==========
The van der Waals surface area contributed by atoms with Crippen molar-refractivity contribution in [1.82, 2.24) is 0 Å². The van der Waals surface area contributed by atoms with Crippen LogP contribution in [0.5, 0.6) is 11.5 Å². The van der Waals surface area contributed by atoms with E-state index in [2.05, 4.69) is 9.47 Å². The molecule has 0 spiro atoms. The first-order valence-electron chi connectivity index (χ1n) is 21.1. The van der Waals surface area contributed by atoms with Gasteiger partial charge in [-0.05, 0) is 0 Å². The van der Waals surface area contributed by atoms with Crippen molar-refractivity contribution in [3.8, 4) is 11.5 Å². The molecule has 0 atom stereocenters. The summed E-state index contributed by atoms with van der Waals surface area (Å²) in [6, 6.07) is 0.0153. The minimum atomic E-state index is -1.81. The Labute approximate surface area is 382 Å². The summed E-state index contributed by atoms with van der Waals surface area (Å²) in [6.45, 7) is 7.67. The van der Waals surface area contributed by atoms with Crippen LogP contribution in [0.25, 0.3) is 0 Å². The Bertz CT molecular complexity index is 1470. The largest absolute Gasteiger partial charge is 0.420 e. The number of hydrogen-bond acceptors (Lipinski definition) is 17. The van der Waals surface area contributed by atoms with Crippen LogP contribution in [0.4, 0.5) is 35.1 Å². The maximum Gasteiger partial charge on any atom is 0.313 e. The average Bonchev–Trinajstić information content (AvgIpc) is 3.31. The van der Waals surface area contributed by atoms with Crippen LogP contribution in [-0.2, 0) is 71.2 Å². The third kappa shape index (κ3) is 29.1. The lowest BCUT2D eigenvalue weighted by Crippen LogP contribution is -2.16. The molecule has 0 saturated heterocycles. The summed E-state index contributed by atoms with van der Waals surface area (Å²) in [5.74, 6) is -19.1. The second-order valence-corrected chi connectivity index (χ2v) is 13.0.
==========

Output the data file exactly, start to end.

The van der Waals surface area contributed by atoms with Crippen molar-refractivity contribution in [1.82, 2.24) is 0 Å². The van der Waals surface area contributed by atoms with Crippen LogP contribution in [0.5, 0.6) is 11.5 Å². The van der Waals surface area contributed by atoms with E-state index in [2.05, 4.69) is 9.47 Å². The molecule has 0 spiro atoms. The first-order valence-electron chi connectivity index (χ1n) is 21.1. The van der Waals surface area contributed by atoms with Gasteiger partial charge in [-0.05, 0) is 0 Å². The van der Waals surface area contributed by atoms with Crippen molar-refractivity contribution in [3.8, 4) is 11.5 Å². The molecule has 0 atom stereocenters. The summed E-state index contributed by atoms with van der Waals surface area (Å²) in [6, 6.07) is 0.0153. The minimum atomic E-state index is -1.81. The Labute approximate surface area is 382 Å². The summed E-state index contributed by atoms with van der Waals surface area (Å²) in [6.45, 7) is 7.67. The van der Waals surface area contributed by atoms with Crippen LogP contribution in [0.25, 0.3) is 0 Å². The Bertz CT molecular complexity index is 1470. The largest absolute Gasteiger partial charge is 0.420 e. The number of hydrogen-bond acceptors (Lipinski definition) is 17. The van der Waals surface area contributed by atoms with Crippen LogP contribution in [0.4, 0.5) is 35.1 Å². The maximum Gasteiger partial charge on any atom is 0.313 e. The average Bonchev–Trinajstić information content (AvgIpc) is 3.31. The van der Waals surface area contributed by atoms with Crippen LogP contribution in [-0.2, 0) is 71.2 Å². The third kappa shape index (κ3) is 29.1. The lowest BCUT2D eigenvalue weighted by Crippen LogP contribution is -2.16. The molecule has 0 saturated heterocycles. The summed E-state index contributed by atoms with van der Waals surface area (Å²) in [5.74, 6) is -19.1. The second-order valence-corrected chi connectivity index (χ2v) is 13.0.